Dan Ford hit second for the Twins that day. Jerry Terrell walked to start the game. Ford stepped up and hit a fat pitch from Rudy May over the wall. That home run was the first home run in what some folks call "Yankee Stadium II."
A Few Minutes with Tony L.
Dan Ford had a distinctive batting style with a very closed stance at the plate. I remember mimicking his stance while playing as a kid in the wake of the 1979 ALCS. If you never saw it, that "Batting Stance Guy" tries to do it in his video here, though I feel like that one is more of a caricature than a real representation. For comparison's sake, here's Ford against Jim Palmer in game 1 of the 1979 ALCS. Ford's stance wasn't as bent-over as the BSG dude makes it appear, and Ford's back is turned much further toward the pitcher as well.
Ford never hit well against the Brewers. He only hit 3 of his career 121 HR against Milwaukee, second fewest ahead of only the Red Sox. His AVG was .255 -- third worst ahead of only the Tigers and Twins. And, his SLG was against second worst ahead only of the Red Sox. I have no logical explanation for how this worked.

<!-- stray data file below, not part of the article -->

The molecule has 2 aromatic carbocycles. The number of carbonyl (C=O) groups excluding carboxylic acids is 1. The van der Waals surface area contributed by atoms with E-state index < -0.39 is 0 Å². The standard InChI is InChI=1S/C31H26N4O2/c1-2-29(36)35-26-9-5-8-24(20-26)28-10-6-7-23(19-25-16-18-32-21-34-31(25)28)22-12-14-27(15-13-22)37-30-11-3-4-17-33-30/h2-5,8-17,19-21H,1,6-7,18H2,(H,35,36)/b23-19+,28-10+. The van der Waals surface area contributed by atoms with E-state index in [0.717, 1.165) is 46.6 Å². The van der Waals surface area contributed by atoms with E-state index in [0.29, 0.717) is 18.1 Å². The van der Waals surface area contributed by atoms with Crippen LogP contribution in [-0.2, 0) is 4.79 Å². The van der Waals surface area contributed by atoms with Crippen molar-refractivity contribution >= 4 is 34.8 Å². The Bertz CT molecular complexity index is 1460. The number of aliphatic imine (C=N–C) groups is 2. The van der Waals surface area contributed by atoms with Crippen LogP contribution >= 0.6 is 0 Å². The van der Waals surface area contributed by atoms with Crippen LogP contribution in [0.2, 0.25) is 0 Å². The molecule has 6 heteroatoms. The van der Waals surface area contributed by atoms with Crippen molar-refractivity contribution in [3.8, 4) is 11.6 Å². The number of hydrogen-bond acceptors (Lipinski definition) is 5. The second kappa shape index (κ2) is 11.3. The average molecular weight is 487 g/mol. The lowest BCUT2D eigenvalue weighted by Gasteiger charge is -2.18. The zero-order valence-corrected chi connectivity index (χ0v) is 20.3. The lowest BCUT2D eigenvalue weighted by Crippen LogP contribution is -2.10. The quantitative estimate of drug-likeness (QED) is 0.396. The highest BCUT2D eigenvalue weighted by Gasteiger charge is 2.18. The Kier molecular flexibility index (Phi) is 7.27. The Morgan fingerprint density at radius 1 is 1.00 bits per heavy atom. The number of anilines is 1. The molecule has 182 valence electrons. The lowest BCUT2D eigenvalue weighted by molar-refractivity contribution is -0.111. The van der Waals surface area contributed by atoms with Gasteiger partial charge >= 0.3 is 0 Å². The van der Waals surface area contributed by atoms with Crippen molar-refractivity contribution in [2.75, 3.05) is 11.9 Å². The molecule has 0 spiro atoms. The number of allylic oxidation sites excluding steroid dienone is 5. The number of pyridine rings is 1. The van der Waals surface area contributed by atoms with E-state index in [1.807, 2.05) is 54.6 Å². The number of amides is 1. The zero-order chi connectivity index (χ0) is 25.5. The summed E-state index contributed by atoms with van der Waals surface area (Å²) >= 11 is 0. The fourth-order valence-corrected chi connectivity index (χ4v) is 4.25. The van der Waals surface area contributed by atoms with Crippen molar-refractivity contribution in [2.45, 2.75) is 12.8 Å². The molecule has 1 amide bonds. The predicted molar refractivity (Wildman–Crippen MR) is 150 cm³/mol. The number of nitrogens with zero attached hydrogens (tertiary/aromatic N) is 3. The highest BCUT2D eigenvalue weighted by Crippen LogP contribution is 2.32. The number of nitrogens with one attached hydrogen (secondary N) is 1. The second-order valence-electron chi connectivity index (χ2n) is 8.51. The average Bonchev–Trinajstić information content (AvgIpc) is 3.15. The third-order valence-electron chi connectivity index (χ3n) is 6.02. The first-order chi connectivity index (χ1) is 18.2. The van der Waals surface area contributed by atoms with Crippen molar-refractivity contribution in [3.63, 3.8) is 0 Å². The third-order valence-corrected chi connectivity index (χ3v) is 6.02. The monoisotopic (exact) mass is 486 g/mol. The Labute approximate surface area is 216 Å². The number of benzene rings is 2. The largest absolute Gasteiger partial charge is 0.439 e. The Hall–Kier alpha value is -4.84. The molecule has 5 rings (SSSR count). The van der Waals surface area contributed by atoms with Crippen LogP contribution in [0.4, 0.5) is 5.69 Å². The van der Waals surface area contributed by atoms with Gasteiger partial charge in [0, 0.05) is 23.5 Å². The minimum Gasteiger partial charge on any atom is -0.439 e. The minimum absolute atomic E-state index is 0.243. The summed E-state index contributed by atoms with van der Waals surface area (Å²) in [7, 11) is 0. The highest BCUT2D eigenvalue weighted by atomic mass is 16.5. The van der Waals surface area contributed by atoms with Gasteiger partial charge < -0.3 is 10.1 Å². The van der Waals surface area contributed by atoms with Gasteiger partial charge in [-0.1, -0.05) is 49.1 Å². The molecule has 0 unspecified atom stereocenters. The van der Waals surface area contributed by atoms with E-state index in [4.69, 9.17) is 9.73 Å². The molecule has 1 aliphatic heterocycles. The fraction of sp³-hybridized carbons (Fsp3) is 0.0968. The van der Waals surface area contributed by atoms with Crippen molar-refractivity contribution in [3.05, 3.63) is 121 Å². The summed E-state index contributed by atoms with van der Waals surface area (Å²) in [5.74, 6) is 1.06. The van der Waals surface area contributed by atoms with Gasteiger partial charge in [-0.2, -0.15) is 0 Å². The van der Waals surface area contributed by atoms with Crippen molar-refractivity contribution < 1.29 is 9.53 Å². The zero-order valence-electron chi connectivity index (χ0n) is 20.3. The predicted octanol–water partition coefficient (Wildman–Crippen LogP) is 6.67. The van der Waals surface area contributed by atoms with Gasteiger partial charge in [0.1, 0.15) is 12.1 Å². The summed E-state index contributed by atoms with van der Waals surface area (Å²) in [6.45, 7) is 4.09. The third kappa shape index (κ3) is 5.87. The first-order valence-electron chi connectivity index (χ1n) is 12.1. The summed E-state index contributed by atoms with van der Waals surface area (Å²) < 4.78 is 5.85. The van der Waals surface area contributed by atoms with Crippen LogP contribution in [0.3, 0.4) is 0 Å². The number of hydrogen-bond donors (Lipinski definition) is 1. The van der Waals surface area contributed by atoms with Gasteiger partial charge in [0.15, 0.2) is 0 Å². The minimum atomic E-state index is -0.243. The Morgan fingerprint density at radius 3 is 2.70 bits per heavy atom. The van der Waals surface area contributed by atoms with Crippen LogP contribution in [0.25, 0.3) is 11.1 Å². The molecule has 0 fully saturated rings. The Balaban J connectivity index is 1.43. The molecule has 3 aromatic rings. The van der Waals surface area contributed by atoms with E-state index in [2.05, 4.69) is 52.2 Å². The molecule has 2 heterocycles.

Dan Ford has one of the best nicknames of that late-1970s era: Disco Dan. The alleged story behind that nickname -- which appears in Angels Journal: Year by Year and Day by Day with the Los Angeles Angels -- is that Ford got the nickname because he had a financial stake in a disco club in 1979. Another book, Oriole Magic: The O's Of 1983, claims that Ford got the nickname because "he came from California and had a little more style and flair than the conservative Baltimore Orioles clubhouse was used to."
No offense to Mr. Thom Loverro, who wrote that Orioles book, but I tend to believe the first explanation over the second. I distinctly recall Ford being called "Disco Dan" during the ALCS in 1979. Now, certainly, that could be my overactive imagination from 35 years ago kicking in, but that is my recollection.
After his career ended, he stayed away from baseball for four years and helped run his family's ranch in Louisiana. He says that he did not enjoy that job and found it difficult to judge talent, so instead he got out of baseball. He and a man named Darryl Jackson (no idea if it is the former Twins pitcher, whose name is Darrell Jackson...but that misspelling is an easy one to make), started an intervention program to work with what Ford calls "tough kids."
Hopefully, they made a difference in at least one person's life.